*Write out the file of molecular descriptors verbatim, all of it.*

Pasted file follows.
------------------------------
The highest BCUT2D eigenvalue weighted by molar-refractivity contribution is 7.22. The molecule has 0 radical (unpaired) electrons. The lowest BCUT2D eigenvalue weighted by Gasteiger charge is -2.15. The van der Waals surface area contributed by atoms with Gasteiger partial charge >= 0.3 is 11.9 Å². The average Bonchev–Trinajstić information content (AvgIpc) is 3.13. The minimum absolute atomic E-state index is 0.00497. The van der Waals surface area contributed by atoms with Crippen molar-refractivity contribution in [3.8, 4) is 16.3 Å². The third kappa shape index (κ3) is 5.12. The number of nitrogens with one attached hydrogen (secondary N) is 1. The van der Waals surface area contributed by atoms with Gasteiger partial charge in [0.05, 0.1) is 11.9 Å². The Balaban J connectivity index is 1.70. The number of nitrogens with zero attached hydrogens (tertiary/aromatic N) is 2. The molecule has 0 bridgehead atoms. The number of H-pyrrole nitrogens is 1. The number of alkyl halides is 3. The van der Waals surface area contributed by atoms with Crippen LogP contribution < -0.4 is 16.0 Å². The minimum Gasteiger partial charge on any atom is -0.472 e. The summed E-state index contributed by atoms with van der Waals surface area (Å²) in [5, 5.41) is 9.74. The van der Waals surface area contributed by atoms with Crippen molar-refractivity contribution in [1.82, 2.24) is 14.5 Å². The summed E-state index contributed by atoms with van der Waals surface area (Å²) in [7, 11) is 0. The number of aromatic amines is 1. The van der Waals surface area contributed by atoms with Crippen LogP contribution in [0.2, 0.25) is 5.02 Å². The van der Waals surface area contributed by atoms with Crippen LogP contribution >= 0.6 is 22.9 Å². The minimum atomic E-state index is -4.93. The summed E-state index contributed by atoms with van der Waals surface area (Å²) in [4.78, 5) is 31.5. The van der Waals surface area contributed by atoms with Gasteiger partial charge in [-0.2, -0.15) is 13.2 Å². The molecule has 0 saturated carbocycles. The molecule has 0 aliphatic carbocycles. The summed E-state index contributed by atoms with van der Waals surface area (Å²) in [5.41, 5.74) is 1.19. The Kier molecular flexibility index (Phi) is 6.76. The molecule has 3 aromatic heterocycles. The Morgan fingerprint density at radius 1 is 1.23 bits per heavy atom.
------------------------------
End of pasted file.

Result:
The highest BCUT2D eigenvalue weighted by molar-refractivity contribution is 7.22. The molecule has 0 radical (unpaired) electrons. The lowest BCUT2D eigenvalue weighted by Gasteiger charge is -2.15. The van der Waals surface area contributed by atoms with Gasteiger partial charge >= 0.3 is 11.9 Å². The average Bonchev–Trinajstić information content (AvgIpc) is 3.13. The minimum absolute atomic E-state index is 0.00497. The van der Waals surface area contributed by atoms with Crippen molar-refractivity contribution in [3.8, 4) is 16.3 Å². The third kappa shape index (κ3) is 5.12. The number of nitrogens with one attached hydrogen (secondary N) is 1. The van der Waals surface area contributed by atoms with Gasteiger partial charge in [0.05, 0.1) is 11.9 Å². The Balaban J connectivity index is 1.70. The number of nitrogens with zero attached hydrogens (tertiary/aromatic N) is 2. The molecule has 0 bridgehead atoms. The number of H-pyrrole nitrogens is 1. The number of alkyl halides is 3. The van der Waals surface area contributed by atoms with Crippen LogP contribution < -0.4 is 16.0 Å². The minimum Gasteiger partial charge on any atom is -0.472 e. The summed E-state index contributed by atoms with van der Waals surface area (Å²) in [5, 5.41) is 9.74. The van der Waals surface area contributed by atoms with Crippen molar-refractivity contribution in [1.82, 2.24) is 14.5 Å². The summed E-state index contributed by atoms with van der Waals surface area (Å²) in [7, 11) is 0. The number of aromatic amines is 1. The van der Waals surface area contributed by atoms with Crippen LogP contribution in [0.2, 0.25) is 5.02 Å². The van der Waals surface area contributed by atoms with Crippen LogP contribution >= 0.6 is 22.9 Å². The minimum atomic E-state index is -4.93. The summed E-state index contributed by atoms with van der Waals surface area (Å²) in [4.78, 5) is 31.5. The van der Waals surface area contributed by atoms with Gasteiger partial charge in [-0.2, -0.15) is 13.2 Å². The molecule has 0 saturated carbocycles. The molecule has 0 aliphatic carbocycles. The summed E-state index contributed by atoms with van der Waals surface area (Å²) in [5.41, 5.74) is 1.19. The Kier molecular flexibility index (Phi) is 6.76. The molecule has 3 aromatic heterocycles. The Morgan fingerprint density at radius 1 is 1.23 bits per heavy atom.